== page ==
RR LogoLal Meri interview page two headline

“I think that we all had different roles in making it work and bringing it together, which is good, because if it was left to one person, it would be less exciting. It was an organic process as to how the music came about. Ireesh put together some tracks, I recorded the vocals at my house, and Carmen arranged things. We all had different ideas of what we wanted, but after we figured out how the other two worked, we really came together with some excellent harmony,” says Kaye.

Rizzo picks up on this theme, “How our records are made, is much different than other bands, especially this record. It wasn’t like we were a traditional band, in the sense of you’re this musician and I am that musician or you’re a singer, let’s hit record and work out songs. There was a lot of pre-production and writing on the fly, and things like that. Like Nancy said we all come from different backgrounds and at times had made music on our own. We truly tried to collaborate (whereas) it seems like a lot of artists these days, make records with people by email or by phone and they aren’t in the same room. This was really fun to do it this way.”

“We adopted a bit more of a global sound, and that attracted Six Degrees Records. It was challenging, but for me, I enjoy working in those environments where I do not do the same thing every time, or when it gets boring and draconian. Ireesh, Nancy and I all have different backgrounds. It is a true melting pot,” continues Rizzo.  

Kaye cites her reasons for getting involved with the Lal Meri project, “I am always looking for new challenges, new projects and new music. I found pop music to be disappointing, at different times in my life, so I was looking for an opportunity to do something a little more creative. I went into jazz, because I had been writing a lot of R&B songs for other artists and I became bored with that whole scene, so I decided I wanted to do something musically complicated and delve into that world for a while. Once I did that, I wanted to get back to electronic music and dance music, because I love going to clubs. I knew the next record was going to be with people with whom I could make real dreamy, excellent music. Luckily, I found these guys.”

The melting pot reaches epic proportions with the breathtaking beauty of the song, “Borders,” a piece that has as many hues as a rainbow The brass instrumentation adds to a jazz feel, while the use of electronic vibes creates an ethereal ambient atmosphere and Nancy Kaye’s phrasing is impeccable.  If “Borders,” was the only tune on this album worth listening to, which it certainly is not, then it would be make the entire record worth the purchase price.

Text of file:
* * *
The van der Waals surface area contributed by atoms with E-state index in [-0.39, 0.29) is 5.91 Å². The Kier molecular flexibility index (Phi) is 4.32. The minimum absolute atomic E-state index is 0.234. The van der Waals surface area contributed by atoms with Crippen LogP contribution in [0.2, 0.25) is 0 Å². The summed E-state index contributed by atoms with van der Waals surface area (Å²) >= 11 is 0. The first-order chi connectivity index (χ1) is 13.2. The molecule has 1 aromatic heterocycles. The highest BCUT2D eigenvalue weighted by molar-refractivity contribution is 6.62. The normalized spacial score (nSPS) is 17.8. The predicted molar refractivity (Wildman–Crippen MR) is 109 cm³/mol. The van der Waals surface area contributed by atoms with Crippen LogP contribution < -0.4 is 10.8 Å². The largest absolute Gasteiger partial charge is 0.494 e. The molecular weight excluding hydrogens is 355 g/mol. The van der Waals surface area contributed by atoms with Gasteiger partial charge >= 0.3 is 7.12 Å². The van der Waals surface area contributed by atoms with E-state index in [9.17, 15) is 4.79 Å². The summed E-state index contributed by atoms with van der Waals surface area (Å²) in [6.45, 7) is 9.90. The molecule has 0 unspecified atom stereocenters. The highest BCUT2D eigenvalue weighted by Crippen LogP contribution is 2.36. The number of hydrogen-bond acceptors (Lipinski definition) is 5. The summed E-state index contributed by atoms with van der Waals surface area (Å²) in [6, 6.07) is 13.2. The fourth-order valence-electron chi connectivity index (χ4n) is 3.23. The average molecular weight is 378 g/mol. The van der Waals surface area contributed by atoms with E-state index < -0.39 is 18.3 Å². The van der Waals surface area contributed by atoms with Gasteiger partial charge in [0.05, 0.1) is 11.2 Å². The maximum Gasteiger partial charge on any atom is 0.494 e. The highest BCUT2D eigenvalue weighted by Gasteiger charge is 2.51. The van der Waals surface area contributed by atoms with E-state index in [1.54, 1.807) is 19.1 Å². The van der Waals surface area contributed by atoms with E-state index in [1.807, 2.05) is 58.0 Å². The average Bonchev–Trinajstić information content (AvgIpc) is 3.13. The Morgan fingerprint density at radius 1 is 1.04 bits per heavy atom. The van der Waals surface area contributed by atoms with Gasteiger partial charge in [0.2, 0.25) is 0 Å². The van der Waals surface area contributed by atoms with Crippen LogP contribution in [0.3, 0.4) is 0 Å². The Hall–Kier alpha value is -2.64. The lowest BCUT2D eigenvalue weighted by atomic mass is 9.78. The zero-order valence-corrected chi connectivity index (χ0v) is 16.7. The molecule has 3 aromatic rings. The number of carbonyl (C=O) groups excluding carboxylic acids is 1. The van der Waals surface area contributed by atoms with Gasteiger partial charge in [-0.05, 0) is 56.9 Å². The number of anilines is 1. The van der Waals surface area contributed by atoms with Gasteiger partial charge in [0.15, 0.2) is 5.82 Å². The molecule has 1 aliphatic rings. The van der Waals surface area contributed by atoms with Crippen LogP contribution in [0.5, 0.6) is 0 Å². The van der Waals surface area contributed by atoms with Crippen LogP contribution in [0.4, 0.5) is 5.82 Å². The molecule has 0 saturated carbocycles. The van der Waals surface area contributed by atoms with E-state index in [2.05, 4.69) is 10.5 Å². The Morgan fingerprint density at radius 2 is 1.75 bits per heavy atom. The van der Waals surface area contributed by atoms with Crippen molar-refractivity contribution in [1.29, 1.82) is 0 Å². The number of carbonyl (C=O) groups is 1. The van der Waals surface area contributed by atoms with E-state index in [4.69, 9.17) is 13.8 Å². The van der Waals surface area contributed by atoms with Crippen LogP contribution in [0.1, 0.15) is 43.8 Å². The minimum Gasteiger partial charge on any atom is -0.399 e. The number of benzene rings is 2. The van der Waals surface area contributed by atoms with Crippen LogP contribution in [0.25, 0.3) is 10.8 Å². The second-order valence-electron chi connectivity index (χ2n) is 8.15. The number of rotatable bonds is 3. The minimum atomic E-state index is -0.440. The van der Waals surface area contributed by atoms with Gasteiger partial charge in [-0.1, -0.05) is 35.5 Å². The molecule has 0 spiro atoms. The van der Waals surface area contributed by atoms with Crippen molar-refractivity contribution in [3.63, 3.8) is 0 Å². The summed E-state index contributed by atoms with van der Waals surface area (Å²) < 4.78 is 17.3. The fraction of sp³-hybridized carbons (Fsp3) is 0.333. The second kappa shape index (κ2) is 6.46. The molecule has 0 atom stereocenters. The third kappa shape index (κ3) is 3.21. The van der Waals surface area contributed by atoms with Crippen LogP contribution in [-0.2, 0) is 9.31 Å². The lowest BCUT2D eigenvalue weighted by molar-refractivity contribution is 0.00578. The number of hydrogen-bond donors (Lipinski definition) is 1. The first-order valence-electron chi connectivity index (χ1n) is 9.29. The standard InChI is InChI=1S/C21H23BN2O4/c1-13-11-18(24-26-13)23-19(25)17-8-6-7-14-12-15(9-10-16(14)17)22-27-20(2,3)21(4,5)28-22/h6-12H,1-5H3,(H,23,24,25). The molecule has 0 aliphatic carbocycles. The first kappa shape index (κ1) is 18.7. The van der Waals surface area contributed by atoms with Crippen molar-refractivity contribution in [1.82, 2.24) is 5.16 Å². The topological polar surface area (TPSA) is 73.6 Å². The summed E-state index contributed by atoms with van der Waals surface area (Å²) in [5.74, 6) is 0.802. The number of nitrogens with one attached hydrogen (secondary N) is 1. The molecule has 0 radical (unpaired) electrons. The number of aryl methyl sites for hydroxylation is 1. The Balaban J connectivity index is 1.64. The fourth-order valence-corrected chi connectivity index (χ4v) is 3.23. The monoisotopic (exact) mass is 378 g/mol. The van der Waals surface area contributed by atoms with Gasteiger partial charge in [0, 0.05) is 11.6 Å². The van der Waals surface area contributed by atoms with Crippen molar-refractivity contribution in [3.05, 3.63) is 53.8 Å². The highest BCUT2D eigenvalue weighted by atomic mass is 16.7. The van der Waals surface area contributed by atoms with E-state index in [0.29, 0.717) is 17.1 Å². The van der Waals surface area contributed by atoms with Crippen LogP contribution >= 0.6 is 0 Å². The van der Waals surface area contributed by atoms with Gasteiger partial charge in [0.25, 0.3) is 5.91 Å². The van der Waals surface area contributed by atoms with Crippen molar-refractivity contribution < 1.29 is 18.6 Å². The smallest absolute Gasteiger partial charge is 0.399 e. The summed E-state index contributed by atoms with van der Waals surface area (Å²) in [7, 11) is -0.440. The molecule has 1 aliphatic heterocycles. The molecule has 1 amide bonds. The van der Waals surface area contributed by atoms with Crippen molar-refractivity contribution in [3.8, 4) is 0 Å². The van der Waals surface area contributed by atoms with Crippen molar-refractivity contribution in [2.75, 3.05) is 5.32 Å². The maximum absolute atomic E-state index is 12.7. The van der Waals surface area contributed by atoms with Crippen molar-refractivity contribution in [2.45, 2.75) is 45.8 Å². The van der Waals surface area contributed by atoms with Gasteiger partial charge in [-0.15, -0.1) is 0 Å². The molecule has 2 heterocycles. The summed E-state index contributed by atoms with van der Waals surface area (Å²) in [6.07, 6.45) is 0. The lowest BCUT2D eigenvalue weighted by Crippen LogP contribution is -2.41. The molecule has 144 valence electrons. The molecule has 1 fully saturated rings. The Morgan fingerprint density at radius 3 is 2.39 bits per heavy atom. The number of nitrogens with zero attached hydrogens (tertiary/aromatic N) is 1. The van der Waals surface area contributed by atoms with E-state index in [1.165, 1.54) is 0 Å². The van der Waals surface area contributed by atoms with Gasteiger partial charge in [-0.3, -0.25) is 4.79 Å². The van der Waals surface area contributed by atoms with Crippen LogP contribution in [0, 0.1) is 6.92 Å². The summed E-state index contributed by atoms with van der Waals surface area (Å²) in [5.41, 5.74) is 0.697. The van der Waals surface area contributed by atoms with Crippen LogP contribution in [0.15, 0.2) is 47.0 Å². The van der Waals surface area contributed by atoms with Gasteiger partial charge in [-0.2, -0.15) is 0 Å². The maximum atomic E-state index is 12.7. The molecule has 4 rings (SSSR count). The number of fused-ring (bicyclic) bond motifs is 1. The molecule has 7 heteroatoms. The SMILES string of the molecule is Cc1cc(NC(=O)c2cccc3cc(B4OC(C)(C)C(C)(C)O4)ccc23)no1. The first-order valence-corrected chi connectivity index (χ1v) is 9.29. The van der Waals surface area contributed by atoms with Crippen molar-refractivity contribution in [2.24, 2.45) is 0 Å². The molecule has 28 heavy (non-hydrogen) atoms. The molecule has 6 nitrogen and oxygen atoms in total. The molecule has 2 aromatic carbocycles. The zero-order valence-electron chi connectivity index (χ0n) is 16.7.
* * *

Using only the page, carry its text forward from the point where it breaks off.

Being a part of Lal Meri, has allowed Nancy Kaye to expand her songwriting borders, “This experience has been great for me as an artist and it really forced me to write from a different place, within myself, and that was a place that I needed to go, deep inside and pull out some of the beauty and some of the ugliness to see what sort of blanket I could weave. I have been really affected by pop music and not in a positive way. I wanted to create something that was different, original and from my heart. It was an amazing experience and I am grateful for it,” she says.  

Kaye continued to color outside the lines with “Sweet Love,” a song that is sexy, without being overtly sexual. It is an outpouring of love, without being syrupy, and it once again provides a gorgeous fusion of percussion with electronic music.  Pooja Lal’s vocals and Nancy Kaye’s vocals were mixed together, and with Carmen’s sophisticated production skills, the song became another outstanding work of art. One gets the sense when listening to songs such as, “Sweet Love,” that you are hearing songs that are completely revolutionizing the way we think of music.

Rizzo says, “We hope that people who have good taste and have an open mind, will find our music and enjoy it. I don’t think that you have to like world music, or that you have to like electronica. Nancy’s voice is undisputed.” 

As for the talking heads in the land of commercial radio where money greases the airwaves and good art is not the prime motivator behind the number of spins a song receives, Ireesh Lal, seems to have come up with an interesting observation, “I think that when you listen to this and you listen to pop music on the radio today, I am sure that it is hard to imagine high school kids or junior high kids listening to (our music). However when I go back to junior high, none of us really listened to what was on the radio. At that time grunge was underground and it was different. I don’t think that the kids who are really into music are listening to the stuff that is on pop radio today.”